SALTER J. I am of the same opinion. The vehicle in question in this case carried passengers between Bristol and London and London and Bristol, following an ascertained route and travelling by fixed stages, which were notified to the public by posters and by the tickets supplied to passengers. The starting point in London was the appellants' office at 229 Hammersmith Road. The journey to Brentford occupied twenty minutes and that to Hounslow thirty minutes. If when the vehicle started from Hammersmith Road there were any vacant seats—and there might or might not be—any member of the public who had come to the stopping place at Brentford or Hounslow could obtain a ticket to journey to any of the stages towards Bristol, provided he got it ten minutes before the arrival of the vehicle to take him up. On these facts the case seems to me plainly to fall within the two conditions which must exist to constitute plying for hire, and which were applied by Lord Trevethin C.J.
In Sales v. Lake (1), when he said : " There must be a soliciting or waiting to secure passengers by the driver or other person in control without any previous contract with them." The soliciting here would be partly by the posters and partly by the fact that this vehicle was seen and known to pass along the route every day at fixed times. Lord Trevethin goes on to say that the test is that " the owner or person in control who is engaged in or authorizes the soliciting or waiting must be in possession of a carriage for which he is soliciting or waiting to obtain passengers." Here any one who pleased might travel by this vehicle. The distinction between the present case and Sales v. Lake (I) has already been pointed out. In that case the driver of the vehicle was told to pick up at various points suitable to them the particular persons who had previously taken tickets, and he was not authorized to pick up any other persons, and he did not do so. In my opinion the magistrate in the present case was right in holding that the appellants' motor coach was plying for hire in the Metropolitan Police District, and this appeal must be dismissed.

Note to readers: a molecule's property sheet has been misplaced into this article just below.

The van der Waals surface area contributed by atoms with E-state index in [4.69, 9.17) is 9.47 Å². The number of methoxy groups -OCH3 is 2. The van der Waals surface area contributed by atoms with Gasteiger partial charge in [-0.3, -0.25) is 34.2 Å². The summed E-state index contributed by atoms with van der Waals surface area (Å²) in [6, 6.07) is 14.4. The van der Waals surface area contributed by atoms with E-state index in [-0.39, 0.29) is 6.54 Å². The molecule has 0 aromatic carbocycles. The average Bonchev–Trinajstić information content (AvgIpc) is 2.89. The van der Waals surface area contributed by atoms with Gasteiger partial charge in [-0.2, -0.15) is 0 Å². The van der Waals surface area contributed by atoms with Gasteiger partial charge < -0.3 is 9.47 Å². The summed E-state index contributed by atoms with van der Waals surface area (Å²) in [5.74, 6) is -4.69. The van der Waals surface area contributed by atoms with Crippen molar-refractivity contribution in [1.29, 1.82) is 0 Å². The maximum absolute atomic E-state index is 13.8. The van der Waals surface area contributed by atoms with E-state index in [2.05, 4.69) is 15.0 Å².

Appeal dismissed.
Solicitors for appellants : Colder Woods do Sandiford, for
F. E. Metcalfe, Bristol.
Solicitors for respondent: Wontner do Sons.
(1) [1922] 1 K. B. 553, 557.
G. F. L. B.


Top
 Profile  
 
 Post subject: Re: Greyhound v Lambert
PostPosted: Sat Jun 10, 2017 11:17 pm 
Offline

Joined: Sat Aug 04, 2012 11:17 pm
Posts: 2310
An interesting case from an earlier era, but I'm trying to work out what relevance this has to the taxi trade. Maybe it proves what is considered "plying for hire", "soliciting" etc.

These days it is acceptable for a vehicle displaying a public service vehicle operators licence to ply for hire (PCJAct). However, if it is running a regular service, that service needs to be registered either as a local bus service (route under 50km long) or an express service. PSVs can sit by the road and in effect tout for business. There used to be loads of coaches at Brighton touting for tours to Devils Dyke, Beachy Head and the like. More recently it was brought to my attention that PSV minibuses were meeting cruise ships at Dover offering passengers trips into the town, the castle and further afield. Obviously the Dover hacks were a bit peeved, but the minibus operators were doing nothing wrong. they were not running regular services, so the routes did not need to be registered.

Many years ago I read an similarly ancient case from about 1932 on what was a "fare". It was deemed that tips given freely to the driver could not be classed as fares in a similar "plying for hire" case.


Top
 Profile  
 
 Post subject: Re: Greyhound v Lambert
PostPosted: Sun Jun 11, 2017 7:27 pm 
Offline
User avatar

Joined: Wed Sep 03, 2003 7:30 pm
Posts: 42904
Location: 1066 Country
roythebus wrote:
Maybe it proves what is considered "plying for hire", "soliciting" etc.


Image

_________________
IDFIMH


Top
 Profile  
 
Display posts from previous:  Sort by  
Post new topic Reply to topic  [ 3 posts ] 

All times are UTC [ DST ]


Who is online

Users browsing this forum: No registered users and 8 guests


You cannot post new topics in this forum
You cannot reply to topics in this forum
You cannot edit your posts in this forum
You cannot delete your posts in this forum
You cannot post attachments in this forum

Jump to:  
Powered by phpBB® Forum Software © phpBB Group